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EU-Russia Relationship No Longer Worsening

Russian President Dmitry Medvedev at the summit in Stockholm
Russian President Dmitry Medvedev at the summit in Stockholm
STOCKHOLM -- The president of the European Commission, Jose Manuel Barroso, has emerged from the 24th EU-Russia summit in the Swedish capital describing it as "one of the best meetings we have had."

This verdict may look odd, given that nothing of substance was achieved during the more than five hours of talks today, preceded by a Swedish-Russian dinner last night.

But there was genuine relief among EU leaders -- reciprocated, to an extent, by Russian President Dmitry Medvedev -- that the downward spiral in the relationship of the last few years appears now to have brought to a halt.

Swedish Prime Minister Fredrik Reinfeldt, representing the current EU Presidency, began his postsummit analysis by spontaneously noting that the EU and Russia are locked into a "key strategic partnership" that has "trust and transparency as its guiding principles."

A little later, Reinfeldt found himself resorting to negatives in trying to explain why the EU and Russia must continue to cooperate despite their disputes, aggravated by Russia's invasion of Georgia in August 2008.

"Yes, we sometimes disagree. [In] most of our talks I have found that we have very similar views, [but] sometimes we disagree," Reinfeldt said.

"But that is not a reason not to meet. On the contrary, that's a reason to meet, that's why we need these discussions, that's the modern way of meeting each other."

No Progress

In terms of substance, the EU emerged from the meeting with little to show for it. There was no ironclad Russian guarantee that last January's stoppage of Russian gas deliveries will not be repeated. There was no clear Russian promise to join the World Trade Organization (WTO) on EU and Western terms.

There was no Russian movement at all on issues such as human rights, democratic reforms, or the future status of the occupied Georgian territories of Abkhazia and South Ossetia, recognized by Russia as independent states.

All the EU managed to extract were vague promises, the precise details and significance of which appeared to remain unclear to even EU officials themselves.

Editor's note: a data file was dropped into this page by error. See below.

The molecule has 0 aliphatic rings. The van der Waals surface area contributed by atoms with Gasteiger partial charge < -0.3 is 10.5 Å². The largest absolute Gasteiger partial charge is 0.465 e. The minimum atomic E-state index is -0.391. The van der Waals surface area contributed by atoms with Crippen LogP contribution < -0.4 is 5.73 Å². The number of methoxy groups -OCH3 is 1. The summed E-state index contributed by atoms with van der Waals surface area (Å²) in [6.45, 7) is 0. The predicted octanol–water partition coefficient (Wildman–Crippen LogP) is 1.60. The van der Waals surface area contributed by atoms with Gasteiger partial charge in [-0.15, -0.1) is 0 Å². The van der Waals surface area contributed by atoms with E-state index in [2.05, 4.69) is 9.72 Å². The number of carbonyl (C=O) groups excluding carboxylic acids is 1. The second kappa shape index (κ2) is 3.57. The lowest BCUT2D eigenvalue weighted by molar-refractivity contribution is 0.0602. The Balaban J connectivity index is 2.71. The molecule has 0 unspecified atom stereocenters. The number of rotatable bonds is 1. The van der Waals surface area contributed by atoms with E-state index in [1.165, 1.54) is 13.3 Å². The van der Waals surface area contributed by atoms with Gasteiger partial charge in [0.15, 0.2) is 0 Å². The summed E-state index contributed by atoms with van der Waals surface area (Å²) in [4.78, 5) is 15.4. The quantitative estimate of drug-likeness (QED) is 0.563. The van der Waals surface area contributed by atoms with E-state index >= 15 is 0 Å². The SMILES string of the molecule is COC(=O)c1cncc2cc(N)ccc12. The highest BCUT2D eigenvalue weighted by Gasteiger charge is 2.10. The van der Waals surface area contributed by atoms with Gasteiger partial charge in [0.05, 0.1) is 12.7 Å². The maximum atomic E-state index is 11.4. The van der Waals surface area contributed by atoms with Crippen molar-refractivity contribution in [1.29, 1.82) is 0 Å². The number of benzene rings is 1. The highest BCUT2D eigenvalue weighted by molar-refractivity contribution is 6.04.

Medvedev did appear to offer a slight concession on WTO accession, saying Russia was prepared to join the organization separately from Kazakhstan and Belarus if that proves more expedient.

Russia's insistence so far on joining the WTO in a customs union with those two countries had raised fears in the EU of new tariff barriers and disputes. The full significance of Medvedev's promise remains difficult to gauge, however, given that he also said Russia's WTO entry will be "closely coordinated" with Astana and Minsk.

On climate change, another EU concern, Russia appeared to make a move, promising to "strive for" a cut in emissions of 25 percent by 2020. But no point of reference was given -- the EU wants 1991 to be the yardstick. The EU is also lobbying other major industrial powers to commit to cuts of at least 30 percent. "You cannot negotiate with nature," Barroso ruefully noted today.

As in previous years, Russia's summit wish list was topped by visa-free travel. EU member states are not enthusiastic about such a prospect, however, and EU representatives offered no public comments on what is psychologically an extremely important issue for Moscow.

'Partners Of Necessity'

The two sides come closest to sharing common ground on energy cooperation, where they are "partners of necessity," to quote Medvedev. Russia is the EU's biggest supplier, while the EU is Russia's biggest customer.

But Russia keeps fending off EU attempts to put the relationship on a purely commercially regulated basis -- preferably within the new EU-Russia partnership accord, which is in the process of being negotiated.

Instead, Medvedev today repeated a call he first made last year for an international energy security arrangement.

"I once again drew our partners' attention to the energy initiative proposed by Russia in addition to existing energy documents, including the Energy Charter," Medvedev said.

"I'd like to say once again that I think we need to continue our exchange of views on this subject so we can work out an international legal basis for future energy cooperation."

EU officials have said they have little notion what Medvedev's proposal amounts to. They also continue reiterating the EU's adherence to the Energy Charter -- which Russia has rejected.

In the end, both sides today appeared content that despite difficulties, the relationship remains intact.

At one point, Medvedev was asked what he thought of Swedish Foreign Minister Carl Bildt’s statement that Moscow’s actions in Georgia were similar to those of Nazi Germany in the run-up to World War II.

Medvedev's response was reminiscent of Reinfeldt's earlier remark that, in the end, it is dialogue that remains more important than anything else.

"The winners [in international disputes] are those who, despite difficulties, want to develop relations, and lend them extra dynamism. And it seems to me that we succeeded in doing this during our visit to Stockholm and the talks [which took place]," Medvedev said.

Perhaps inspired by this spirit of reconciliation, Medvedev chose not to respond to Reinfeldt's comment that human rights, and especially repressions against human rights defenders, in Russia are "an increasing cause for concern" for the EU

He also let pass Barroso's observation that the EU believes that "vibrant, pluralistic civil societies are both the basis and the yardstick of any modern system."

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